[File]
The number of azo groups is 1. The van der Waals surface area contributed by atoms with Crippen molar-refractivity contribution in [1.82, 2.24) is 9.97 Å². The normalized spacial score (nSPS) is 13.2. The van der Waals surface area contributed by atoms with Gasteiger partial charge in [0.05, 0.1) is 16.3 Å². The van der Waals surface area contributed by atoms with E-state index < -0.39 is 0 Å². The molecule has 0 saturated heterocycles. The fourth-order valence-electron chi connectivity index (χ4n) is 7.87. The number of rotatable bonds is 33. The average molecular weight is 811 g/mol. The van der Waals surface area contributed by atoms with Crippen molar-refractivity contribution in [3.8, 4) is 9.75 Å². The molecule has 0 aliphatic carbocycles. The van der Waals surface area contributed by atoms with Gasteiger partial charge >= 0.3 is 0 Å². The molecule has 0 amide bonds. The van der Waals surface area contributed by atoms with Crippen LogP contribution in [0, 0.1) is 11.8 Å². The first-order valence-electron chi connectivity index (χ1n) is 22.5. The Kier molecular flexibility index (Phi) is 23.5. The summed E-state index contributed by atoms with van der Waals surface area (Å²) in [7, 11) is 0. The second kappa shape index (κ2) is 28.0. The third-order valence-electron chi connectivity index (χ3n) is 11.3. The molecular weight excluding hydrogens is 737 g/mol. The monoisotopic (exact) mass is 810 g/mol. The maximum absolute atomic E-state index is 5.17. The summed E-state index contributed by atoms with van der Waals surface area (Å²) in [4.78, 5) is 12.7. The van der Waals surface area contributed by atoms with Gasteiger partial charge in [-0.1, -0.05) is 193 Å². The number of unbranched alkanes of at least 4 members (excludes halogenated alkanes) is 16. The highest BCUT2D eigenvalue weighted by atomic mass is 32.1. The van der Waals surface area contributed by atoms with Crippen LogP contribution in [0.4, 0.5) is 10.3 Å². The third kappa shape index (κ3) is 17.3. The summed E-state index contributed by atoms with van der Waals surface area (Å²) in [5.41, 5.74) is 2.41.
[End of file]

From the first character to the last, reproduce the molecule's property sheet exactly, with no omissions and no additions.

The number of azo groups is 1. The van der Waals surface area contributed by atoms with Crippen molar-refractivity contribution in [1.82, 2.24) is 9.97 Å². The normalized spacial score (nSPS) is 13.2. The van der Waals surface area contributed by atoms with Gasteiger partial charge in [0.05, 0.1) is 16.3 Å². The van der Waals surface area contributed by atoms with E-state index < -0.39 is 0 Å². The molecule has 0 saturated heterocycles. The fourth-order valence-electron chi connectivity index (χ4n) is 7.87. The number of rotatable bonds is 33. The average molecular weight is 811 g/mol. The van der Waals surface area contributed by atoms with Crippen molar-refractivity contribution in [3.8, 4) is 9.75 Å². The molecule has 0 aliphatic carbocycles. The van der Waals surface area contributed by atoms with Gasteiger partial charge >= 0.3 is 0 Å². The molecule has 0 amide bonds. The van der Waals surface area contributed by atoms with Crippen LogP contribution in [0, 0.1) is 11.8 Å². The first-order valence-electron chi connectivity index (χ1n) is 22.5. The Kier molecular flexibility index (Phi) is 23.5. The summed E-state index contributed by atoms with van der Waals surface area (Å²) in [7, 11) is 0. The second kappa shape index (κ2) is 28.0. The third-order valence-electron chi connectivity index (χ3n) is 11.3. The molecular weight excluding hydrogens is 737 g/mol. The monoisotopic (exact) mass is 810 g/mol. The maximum absolute atomic E-state index is 5.17. The summed E-state index contributed by atoms with van der Waals surface area (Å²) in [4.78, 5) is 12.7. The van der Waals surface area contributed by atoms with Gasteiger partial charge in [-0.1, -0.05) is 193 Å². The number of unbranched alkanes of at least 4 members (excludes halogenated alkanes) is 16. The highest BCUT2D eigenvalue weighted by atomic mass is 32.1. The van der Waals surface area contributed by atoms with Crippen LogP contribution in [0.4, 0.5) is 10.3 Å². The third kappa shape index (κ3) is 17.3. The summed E-state index contributed by atoms with van der Waals surface area (Å²) in [5.41, 5.74) is 2.41.